For the morning cigar group, it’s not really about smoking

Sunrise is over an hour away when Tom Kurkjian pulls up in a Central Avenue parking lot, types a code in a lock on an unmarked metal door, and walks into a dark room.

Kurkjian is 74 years old and is a retired history teacher at Voorheesville High School, where he coached tennis and volleyball.

They call him Coach.

He walks over to a wooden locker, inserts a key, inspects a few boxes inside the cabin, and selects a Cavalier Geneve.

He crosses the room to his usual corner and a dark blue leather chair with wide oak armrests. He sets a cup of coffee and a bottle of water on a side table next to an ashtray and drops into the worn cushion of the chair.

He begins his morning ritual at the Habana Premium Cigar Shoppe with the respect and precision of a blessing. Cutter. Lighter. Smoke. To glide.

A list of COVID-19 protocols is painted on the inside of the door, including a reminder not to be a jerk – although a stronger slang term is used.

Soon Coach is joined by Pete, Mickey, Quiet John and the guy they call The Provocateur because he likes to give guys the needle of almost anything under the sun.

“I stopped one day, I sat in the living room, I ran into a bunch of these jamokes and got hooked,” said Peter Rokeach, 65 from Colony. He’s a retired IT consultant who has been on the morning shift for nearly two decades, long before Habana moved in 2010 to its current location at 1645 Central Ave. There is also a North Greenbush outlet.

“We’re a real bunch of misfits looking out for each other,” said owner Scott Bendett. He was first mocked when he brought a few boxes of cigars and sold them at the Colony Center from the mid-1990s onwards, en route to building a cigar empire with two stores and online sales. .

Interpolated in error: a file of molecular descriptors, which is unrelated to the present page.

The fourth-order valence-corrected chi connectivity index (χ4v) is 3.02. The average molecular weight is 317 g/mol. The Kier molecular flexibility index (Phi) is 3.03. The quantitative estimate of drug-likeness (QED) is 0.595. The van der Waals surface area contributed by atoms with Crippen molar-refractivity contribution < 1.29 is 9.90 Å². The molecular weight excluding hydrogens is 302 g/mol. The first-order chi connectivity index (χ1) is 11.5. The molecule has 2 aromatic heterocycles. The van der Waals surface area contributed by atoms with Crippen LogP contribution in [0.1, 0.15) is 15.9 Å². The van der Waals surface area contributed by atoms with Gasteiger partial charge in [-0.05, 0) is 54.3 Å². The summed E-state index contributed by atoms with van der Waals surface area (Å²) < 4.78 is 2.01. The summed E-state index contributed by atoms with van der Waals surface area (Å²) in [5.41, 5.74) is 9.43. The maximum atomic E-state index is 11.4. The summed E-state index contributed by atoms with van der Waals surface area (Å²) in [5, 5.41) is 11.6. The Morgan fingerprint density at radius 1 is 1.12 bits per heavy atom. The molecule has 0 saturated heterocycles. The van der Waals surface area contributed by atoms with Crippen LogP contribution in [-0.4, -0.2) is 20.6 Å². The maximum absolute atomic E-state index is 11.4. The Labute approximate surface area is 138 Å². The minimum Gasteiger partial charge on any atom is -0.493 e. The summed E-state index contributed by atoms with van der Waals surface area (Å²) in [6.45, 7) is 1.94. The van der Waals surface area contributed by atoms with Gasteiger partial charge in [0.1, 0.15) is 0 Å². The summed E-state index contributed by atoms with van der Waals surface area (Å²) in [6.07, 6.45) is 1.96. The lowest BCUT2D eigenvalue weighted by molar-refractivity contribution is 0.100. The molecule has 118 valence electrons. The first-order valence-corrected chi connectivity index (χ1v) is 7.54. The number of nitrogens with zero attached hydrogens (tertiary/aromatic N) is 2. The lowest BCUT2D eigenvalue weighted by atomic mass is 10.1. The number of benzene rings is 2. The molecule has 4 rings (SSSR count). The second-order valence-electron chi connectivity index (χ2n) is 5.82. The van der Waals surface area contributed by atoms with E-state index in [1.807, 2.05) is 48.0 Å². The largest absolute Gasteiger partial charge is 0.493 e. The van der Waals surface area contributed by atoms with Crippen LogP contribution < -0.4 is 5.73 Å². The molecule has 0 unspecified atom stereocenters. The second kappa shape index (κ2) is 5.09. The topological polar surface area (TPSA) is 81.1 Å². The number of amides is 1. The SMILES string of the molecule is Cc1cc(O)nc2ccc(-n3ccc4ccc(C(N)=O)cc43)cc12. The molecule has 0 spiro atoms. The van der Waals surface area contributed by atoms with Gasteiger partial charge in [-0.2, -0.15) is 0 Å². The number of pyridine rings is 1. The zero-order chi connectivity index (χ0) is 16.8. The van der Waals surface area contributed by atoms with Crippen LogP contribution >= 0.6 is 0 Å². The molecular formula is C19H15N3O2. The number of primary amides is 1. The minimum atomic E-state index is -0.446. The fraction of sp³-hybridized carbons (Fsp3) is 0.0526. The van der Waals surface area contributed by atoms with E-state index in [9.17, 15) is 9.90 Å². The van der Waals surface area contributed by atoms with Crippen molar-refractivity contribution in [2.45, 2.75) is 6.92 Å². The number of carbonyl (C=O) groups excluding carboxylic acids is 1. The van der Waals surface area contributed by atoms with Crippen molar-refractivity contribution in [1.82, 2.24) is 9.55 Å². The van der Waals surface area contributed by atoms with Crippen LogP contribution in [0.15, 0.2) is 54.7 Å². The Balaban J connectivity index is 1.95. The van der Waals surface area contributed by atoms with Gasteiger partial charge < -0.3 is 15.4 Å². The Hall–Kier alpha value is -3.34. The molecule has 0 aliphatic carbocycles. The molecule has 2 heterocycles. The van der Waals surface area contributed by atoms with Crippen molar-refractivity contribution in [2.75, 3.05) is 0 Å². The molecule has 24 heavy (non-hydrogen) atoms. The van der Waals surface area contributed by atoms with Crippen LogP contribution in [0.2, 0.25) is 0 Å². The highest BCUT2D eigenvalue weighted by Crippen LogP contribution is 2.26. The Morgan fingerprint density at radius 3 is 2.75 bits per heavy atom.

Other friends might prefer a morning encounter to a plate of pancakes, but these guys love the tangy, woody scent of a good Maduro in the morning and unshaven cheeks shrouded in a cloud of blue-gray smoke. .

These guys are so dedicated that they gathered outside in the parking lot, six feet apart, and smoked cigarettes together during the pandemic lockdown.

“It’s more about people than cigars,” said Rokeach, who smoked a robust Oliva V Melanio and gave me an Oliva G, luckily a sweet cigar for someone who isn’t in the morning.

Seated in a large circle of 10 leather chairs, the gathering had a ceremonial atmosphere, like the agora in ancient Greece or the advice of an elder. The store only opens at 10 a.m. so they have four hours of private kibitz. The members-only lounge costs $ 75 per month, with fees reimbursed in premium cigars from the cellar. There is a waiting list for the 72 lockers. Members get free water and soda, along with all the good humor and cheerful ribs they can handle.

“Our wives call it husband day care,” said John Gaudet, 66, of Albany, a retired steam fitter. He and other members have a long tradition of Black Friday. They come to Havana to smoke cigars over a hearty breakfast, while their wives do their shopping.

Like most of the others, Gaudet’s wife banned cigar smoking in the house, so he upgraded a garden shed with propane heating, a ventilation system, and a television. “My man lost,” he calls her.

There is a big screen TV on the wall in the Habana member’s lounge, but it is turned off in the morning. They watch sporting events at night.